Rob Delaney’s Social Scene


With almost a million followers, writer and comedian Rob Delaney is one of Twitter’s truest success stories: his offbeat, boundary-pushing smarts flew under the radar in comedy clubs for years before that little blue bird forced the zeitgeist to recognize.

Delaney, the man himself, is more on the serious side, heavy with thought, deep, and a bit shy. @RobDelaney, however, lets it all hang loose, tweeting things like, “When you go in the other room I ask your dog what you look like naked.” His debut memoir, rob delaney: Mother. Wife. Sister. Human. Warrior. Falcon. Yardstick (Spiegel & Grau), is a telling mix of his battles with alcoholism that lead to bed wetting, near-death accidents, and eventually a car crash that almost killed him.

The book is a departure from Delaney’s lighthearted Twitter account. Though his trademark razor-sharp sensibility is intact, it’s also the reason why some of the memoir’s not-so-funny lessons resonate. But throughout, his raw honesty and “fuck all” mentality will make @RobDelaney fans proud.   

We chatted with Delaney about women, his untraditional path, and how it all comes together.

LIANNE STOKES: I got to know you from Twitter, but I got to really love you when you stood up for women during the whole Adam Carolla “dudes are funnier than chicks” debacle. You wrote, in response, a very public post in which you said you tried to hire a lot of people like Megan Amram, Jamie Denbo, and Shelby Fero to work on a high-profile comedy project of yours and none of them could because they were too busy, committed to other gigs. The reason being that they’re hilarious women in demand.

ROB DELANEY: Yes, it’s this thing where I believe in hiring funny people. I’m hoping that the human race will extinguish the whole concept that we associate the ability to be funny with the male sex. I’m hoping that we can just focus and hone in on who and what is funny without the prejudice and stereotypes. I work with funny, talented people, men and women.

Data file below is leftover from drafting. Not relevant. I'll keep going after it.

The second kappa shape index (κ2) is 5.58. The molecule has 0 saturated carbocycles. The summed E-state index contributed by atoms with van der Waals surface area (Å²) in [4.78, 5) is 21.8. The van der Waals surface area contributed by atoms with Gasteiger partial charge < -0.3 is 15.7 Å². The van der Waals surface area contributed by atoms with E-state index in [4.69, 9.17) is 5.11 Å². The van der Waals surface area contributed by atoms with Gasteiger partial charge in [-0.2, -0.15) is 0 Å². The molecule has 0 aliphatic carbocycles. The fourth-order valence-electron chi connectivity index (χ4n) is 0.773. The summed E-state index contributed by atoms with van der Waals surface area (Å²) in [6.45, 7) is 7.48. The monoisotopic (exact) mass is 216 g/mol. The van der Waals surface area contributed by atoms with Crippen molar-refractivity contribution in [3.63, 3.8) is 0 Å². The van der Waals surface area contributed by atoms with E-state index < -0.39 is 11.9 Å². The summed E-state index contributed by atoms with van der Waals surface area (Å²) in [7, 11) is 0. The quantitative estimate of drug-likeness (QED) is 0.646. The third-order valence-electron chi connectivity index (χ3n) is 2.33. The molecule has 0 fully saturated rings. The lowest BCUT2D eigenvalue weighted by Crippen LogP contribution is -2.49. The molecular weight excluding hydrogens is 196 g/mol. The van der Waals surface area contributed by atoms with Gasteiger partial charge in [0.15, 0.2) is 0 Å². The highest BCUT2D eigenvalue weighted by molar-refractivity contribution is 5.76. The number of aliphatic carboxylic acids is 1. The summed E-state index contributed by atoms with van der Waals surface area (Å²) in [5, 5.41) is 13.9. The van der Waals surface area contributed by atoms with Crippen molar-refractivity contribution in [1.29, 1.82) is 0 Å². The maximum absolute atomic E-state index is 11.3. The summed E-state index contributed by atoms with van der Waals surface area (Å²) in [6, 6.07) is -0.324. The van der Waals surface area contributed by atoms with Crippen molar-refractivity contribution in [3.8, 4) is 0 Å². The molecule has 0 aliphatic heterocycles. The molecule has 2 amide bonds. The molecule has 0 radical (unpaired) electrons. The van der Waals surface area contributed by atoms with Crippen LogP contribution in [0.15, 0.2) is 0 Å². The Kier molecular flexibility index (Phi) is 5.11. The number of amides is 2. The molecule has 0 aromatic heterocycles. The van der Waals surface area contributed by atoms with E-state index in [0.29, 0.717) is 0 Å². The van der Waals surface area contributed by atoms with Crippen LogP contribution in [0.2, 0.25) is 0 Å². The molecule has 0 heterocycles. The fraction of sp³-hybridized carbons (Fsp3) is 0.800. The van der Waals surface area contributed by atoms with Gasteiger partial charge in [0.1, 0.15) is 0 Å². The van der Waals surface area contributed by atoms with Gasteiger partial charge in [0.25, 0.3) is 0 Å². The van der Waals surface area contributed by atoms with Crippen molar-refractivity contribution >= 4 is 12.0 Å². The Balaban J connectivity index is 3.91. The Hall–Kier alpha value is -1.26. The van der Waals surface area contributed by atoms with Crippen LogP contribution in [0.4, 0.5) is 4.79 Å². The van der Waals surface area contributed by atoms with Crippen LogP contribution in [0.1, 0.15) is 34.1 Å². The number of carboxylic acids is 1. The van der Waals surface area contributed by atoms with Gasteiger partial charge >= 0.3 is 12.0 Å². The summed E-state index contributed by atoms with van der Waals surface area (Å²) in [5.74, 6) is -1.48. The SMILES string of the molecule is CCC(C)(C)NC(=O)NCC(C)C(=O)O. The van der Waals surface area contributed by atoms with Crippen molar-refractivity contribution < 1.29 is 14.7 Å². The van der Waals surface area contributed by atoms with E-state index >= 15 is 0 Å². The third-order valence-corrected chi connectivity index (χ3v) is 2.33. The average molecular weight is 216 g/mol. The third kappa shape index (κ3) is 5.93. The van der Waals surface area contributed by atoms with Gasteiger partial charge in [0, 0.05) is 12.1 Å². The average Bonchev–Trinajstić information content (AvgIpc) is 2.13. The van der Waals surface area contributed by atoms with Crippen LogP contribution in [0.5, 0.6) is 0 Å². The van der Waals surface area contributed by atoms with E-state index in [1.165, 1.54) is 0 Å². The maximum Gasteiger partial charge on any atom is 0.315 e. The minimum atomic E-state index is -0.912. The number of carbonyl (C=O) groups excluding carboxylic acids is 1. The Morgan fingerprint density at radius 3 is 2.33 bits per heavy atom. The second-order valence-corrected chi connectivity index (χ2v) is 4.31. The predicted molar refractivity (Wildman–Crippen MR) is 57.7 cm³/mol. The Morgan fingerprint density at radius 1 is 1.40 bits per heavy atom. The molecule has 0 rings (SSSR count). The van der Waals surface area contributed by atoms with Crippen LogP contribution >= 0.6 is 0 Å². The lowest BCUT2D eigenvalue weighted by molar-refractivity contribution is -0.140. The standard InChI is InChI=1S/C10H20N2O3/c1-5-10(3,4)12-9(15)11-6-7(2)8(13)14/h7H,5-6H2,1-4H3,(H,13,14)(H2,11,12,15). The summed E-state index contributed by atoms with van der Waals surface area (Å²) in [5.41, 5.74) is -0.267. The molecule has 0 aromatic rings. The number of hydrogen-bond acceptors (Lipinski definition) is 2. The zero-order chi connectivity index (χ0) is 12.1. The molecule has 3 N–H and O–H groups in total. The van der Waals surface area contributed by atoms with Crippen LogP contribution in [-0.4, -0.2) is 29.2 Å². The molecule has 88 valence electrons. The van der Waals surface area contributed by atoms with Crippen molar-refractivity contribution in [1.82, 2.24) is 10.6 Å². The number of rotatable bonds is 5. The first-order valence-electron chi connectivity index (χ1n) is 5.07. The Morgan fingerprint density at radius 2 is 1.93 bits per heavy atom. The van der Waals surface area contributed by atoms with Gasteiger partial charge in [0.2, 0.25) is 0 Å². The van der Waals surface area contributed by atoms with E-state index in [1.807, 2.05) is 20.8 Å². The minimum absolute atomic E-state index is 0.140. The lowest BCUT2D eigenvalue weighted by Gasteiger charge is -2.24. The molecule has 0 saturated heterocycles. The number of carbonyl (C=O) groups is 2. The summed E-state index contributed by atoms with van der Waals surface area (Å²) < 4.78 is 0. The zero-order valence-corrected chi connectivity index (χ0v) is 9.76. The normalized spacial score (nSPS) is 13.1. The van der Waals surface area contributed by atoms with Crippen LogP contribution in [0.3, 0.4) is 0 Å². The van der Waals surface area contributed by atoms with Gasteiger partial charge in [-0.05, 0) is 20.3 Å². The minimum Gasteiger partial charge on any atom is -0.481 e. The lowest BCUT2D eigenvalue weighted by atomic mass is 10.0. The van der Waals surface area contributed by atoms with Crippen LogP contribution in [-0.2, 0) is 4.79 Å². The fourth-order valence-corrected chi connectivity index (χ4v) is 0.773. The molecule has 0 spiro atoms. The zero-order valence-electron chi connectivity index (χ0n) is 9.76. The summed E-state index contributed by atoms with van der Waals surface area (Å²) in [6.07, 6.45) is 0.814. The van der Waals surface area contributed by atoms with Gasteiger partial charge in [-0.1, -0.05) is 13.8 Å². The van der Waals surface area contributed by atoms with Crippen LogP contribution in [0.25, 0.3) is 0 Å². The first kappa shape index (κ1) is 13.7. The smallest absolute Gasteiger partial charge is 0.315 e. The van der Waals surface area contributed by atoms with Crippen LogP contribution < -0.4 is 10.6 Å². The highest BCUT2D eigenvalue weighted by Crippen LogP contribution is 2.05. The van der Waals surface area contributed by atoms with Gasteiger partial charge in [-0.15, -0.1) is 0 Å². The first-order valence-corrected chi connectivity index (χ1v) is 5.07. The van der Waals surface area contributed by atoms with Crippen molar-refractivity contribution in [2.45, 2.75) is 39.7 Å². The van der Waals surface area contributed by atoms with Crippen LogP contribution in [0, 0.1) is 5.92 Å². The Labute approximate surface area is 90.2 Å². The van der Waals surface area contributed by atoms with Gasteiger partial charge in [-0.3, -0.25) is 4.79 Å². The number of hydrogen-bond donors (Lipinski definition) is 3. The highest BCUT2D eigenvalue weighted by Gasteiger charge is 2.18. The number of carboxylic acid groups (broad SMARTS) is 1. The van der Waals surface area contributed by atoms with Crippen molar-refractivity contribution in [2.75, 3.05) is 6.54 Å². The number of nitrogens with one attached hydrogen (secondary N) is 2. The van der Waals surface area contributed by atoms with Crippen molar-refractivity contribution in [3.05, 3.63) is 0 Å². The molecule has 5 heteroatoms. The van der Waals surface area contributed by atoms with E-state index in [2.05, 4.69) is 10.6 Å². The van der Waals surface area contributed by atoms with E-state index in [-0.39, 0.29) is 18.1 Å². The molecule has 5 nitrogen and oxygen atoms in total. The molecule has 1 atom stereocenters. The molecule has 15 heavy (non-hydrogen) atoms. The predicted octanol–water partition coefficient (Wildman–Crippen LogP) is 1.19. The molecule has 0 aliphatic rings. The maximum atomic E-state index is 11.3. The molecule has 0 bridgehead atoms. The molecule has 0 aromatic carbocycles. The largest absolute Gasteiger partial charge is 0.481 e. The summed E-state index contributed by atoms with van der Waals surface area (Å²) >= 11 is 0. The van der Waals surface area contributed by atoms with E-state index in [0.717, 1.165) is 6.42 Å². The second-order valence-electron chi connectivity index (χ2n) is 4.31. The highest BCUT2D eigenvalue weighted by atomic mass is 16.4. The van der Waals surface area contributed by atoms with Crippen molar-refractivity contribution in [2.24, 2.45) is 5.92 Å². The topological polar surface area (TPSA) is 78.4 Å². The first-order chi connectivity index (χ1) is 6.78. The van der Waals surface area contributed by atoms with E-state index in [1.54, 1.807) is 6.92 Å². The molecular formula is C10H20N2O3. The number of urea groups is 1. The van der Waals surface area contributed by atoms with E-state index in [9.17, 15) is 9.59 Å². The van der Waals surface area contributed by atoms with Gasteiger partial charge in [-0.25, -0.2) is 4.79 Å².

STOKES: What does your wife think about the book?

DELANEY: My wife is a very smart woman. We trade books and read to each other at night before we go to bed. She’s extremely supportive.

STOKES: Yes, and in the book, your rock. You say crashing your car drunk was your bottom with the booze.

DELANEY: I knew my drinking would kill me. But that’s the moment that made me realize that my boozing could kill other people. That’s all it took to get me to stop.

STOKES: Your Twitter is what made you famous. In the book, you write that at first you weren’t into it, and thought it was a place where people let other people know they’re going to use the bathroom. Then you saw Louis CK was tweeting and thought you have nothing to lose by trying it, for fun.

DELANEY: Yes, it’s what catapulted me, and I’m very grateful for it. I’d been working as a stand-up comic for a long time and steadily applying for writing gigs in TV. I’d been going the traditional route, struggling, doing stand-up and going out for TV writing gigs. After all the things I was supposed to be doing career-wise, Twitter gave me the power to get my name out there, allowing me to get on the road and tour. The one thing I’m most grateful for is that I had worked all those years prior to getting noticed on Twitter, so when people approached me I had the material to bring it.

STOKES: One of my favorite things in the book is when a comic went on TV and stole one of your jokes, verbatim. You were upset, then used Twitter as a vehicle to be even more prolific: “My silent motto when I began to encounter joke theft on Twitter was ‘Go ahead and take ‘em, motherfucker. Here come five more.'”

DELANEY: Having one of my stand-up jokes taken from me was crappy. Stealing is wrong, and it hurt. But then I thought, “This person did something mean to me, I’m going to make good on it. I’m going to write 50 more jokes in place of that one stolen joke. I’m going to kick ass.” You know what the greatest reaction to having been wronged is? Taking something shitty someone did to you and instead of being bitter and destructive, turn it into a huge success for yourself and others. That is the best revenge.